Doubly Linked Lists - Removal and Peek
The process of removing a node from a doubly linked list is really no more difficult than from a singly linked list. The only difference is that instead of changing just one pointer, we now also need to modify the
previous pointer in the node following the node we want to remove. For instance, if we want to remove node “3” from the following list,
we simply modify the
next pointer in node “-2” to point to node “23”. Then, we modify the
previous pointer in node “23” to point to node “-2”. We then return the data in that node to the requesting function.
Removing at the Beginning
remove operation removes the first node in the list. First, we check to ensure that there is at least one node in the list in line 1 and raise an exception if there is not. Now, the process is simple. We simply create a temporary pointer
temp that points to the node we are going to delete in line 3 and then point
head.next, which is the second node in the list. Then, in line 5, we check to see if the list is empty (
head == null) and set
null if it is (it was pointing at the node we just removed). If the list is not empty, we do not need to worry about updating
tail; however, we do need to set the
previous pointer of the first node in the list to
null (it was also pointing at the node we just removed). Finally, we decrement
size in line 8 and then return the data in the node we just removed in line 9. Obviously, the operation runs in constant time since there are no loops.
function remove() returns data if size == 0 (1) raise exception (2) end if temp = head (3) head = head.next (4) if head == null (5) tail = null (6) else head.previous = null (7) end if size = size – 1 (8) return temp.data (9) end function
Removing in the Middle
Removing a node at a specific index is very similar to the way we did it in singly linked lists. First, if we have an invalid
index number, we raise an exception in line 2. Otherwise we check for the special cases of removing the first or last node in the list and calling the appropriate operations in lines 3 – 6.
If we have no special conditions, we create a temporary pointer
curr and then walk through our list in lines 7 – 9. Once we reach the node we want to remove, we simply update the next node’s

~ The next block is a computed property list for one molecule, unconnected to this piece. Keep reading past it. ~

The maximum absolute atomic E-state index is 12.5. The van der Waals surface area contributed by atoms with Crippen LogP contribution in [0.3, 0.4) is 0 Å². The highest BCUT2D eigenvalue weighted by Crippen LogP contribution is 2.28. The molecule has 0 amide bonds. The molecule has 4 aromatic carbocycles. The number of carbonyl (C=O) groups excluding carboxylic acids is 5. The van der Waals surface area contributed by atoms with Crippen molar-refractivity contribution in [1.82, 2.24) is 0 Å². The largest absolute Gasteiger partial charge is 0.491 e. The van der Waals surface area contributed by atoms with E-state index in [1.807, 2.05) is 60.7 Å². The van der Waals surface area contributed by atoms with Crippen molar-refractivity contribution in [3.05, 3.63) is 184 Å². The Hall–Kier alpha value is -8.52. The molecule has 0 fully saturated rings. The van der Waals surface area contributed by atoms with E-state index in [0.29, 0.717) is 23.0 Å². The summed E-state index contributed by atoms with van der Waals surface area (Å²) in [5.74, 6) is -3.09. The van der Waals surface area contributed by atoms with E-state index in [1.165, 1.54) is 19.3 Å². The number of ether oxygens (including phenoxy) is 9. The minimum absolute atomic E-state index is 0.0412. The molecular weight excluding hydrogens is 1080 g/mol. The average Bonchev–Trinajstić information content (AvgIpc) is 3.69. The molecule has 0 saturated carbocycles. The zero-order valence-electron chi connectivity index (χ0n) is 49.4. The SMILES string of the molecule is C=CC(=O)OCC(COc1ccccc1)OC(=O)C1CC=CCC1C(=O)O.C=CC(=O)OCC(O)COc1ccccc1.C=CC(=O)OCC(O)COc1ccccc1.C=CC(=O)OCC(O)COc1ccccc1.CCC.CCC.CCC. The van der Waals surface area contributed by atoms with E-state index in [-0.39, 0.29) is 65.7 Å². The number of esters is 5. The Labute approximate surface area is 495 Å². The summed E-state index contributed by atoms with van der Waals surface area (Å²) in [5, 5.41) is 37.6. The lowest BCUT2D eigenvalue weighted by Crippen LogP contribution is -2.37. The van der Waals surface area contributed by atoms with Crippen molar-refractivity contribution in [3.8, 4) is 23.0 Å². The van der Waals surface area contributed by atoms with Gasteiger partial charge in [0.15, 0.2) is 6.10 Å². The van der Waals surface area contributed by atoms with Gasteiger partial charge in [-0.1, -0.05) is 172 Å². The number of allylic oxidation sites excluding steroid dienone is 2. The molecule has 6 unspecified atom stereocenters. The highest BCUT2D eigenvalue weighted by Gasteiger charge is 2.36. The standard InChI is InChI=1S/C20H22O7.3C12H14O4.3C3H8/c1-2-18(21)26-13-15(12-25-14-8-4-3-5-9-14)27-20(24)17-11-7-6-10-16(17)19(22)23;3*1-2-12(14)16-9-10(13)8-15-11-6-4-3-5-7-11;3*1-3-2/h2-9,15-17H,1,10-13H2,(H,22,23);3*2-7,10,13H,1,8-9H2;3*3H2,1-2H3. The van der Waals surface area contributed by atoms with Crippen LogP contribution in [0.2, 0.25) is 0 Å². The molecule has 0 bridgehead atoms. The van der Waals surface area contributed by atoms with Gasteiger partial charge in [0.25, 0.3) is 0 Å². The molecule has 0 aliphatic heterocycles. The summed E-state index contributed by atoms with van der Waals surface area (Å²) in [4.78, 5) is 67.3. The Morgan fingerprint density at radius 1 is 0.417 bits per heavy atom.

previous pointer (line 10) and the previous node’s
next pointer (line 11) and we have effectively removed the node from the list. We then decrement size in line 12 and return the
data from the removed node in line 13.
Since the operation relies on a loop to walk through the list, the operation runs in order $N$ time.
function removeAt(index) returns data if index < 0 OR index > size – 1 (1) raise exception (2) else if (index == 0) (3) return remove() (4) else if index == size – 1 (5) return removeLast() (6) else curr = head.next; (7) for i = 1 to index -1 (8) curr = curr.next (9) end for curr.next.previous = curr.previous (10) curr.previous.next = curr.next (11) size = size – 1 (12) return curr.data (13) end if end function
Removing at the End
Since we have added the
tail pointer to the doubly linked list class, we can make removing a node at the end of the list run in constant time instead of running in order $N$ time. In fact, if you look at the code below for the
removeLast operation, it is almost exactly the same as the constant time
removeFirst operation. The only difference is that we have replaced the
head pointer with the
tail pointer and
tail.previous in lines 3 – 7.
function removeLast() returns data if size == 0 (1) raise exception (2) end if temp = tail (3) tail = tail.previous (4) if tail == null (5) head = null (6) else tail.next = null (7) end if size = size – 1 (8) return temp.data (9) end function
Another operation impacted by the addition of the
tail pointer is the
peekEnd operation. Since we can access the last node in the list directly, we just need to make sure that the list is not empty, which we do in lines 1 and 2. Then, we can return the
function peekEnd() returns data if isEmpty() (1) raise exception (2) else return tail.data (3) end if end function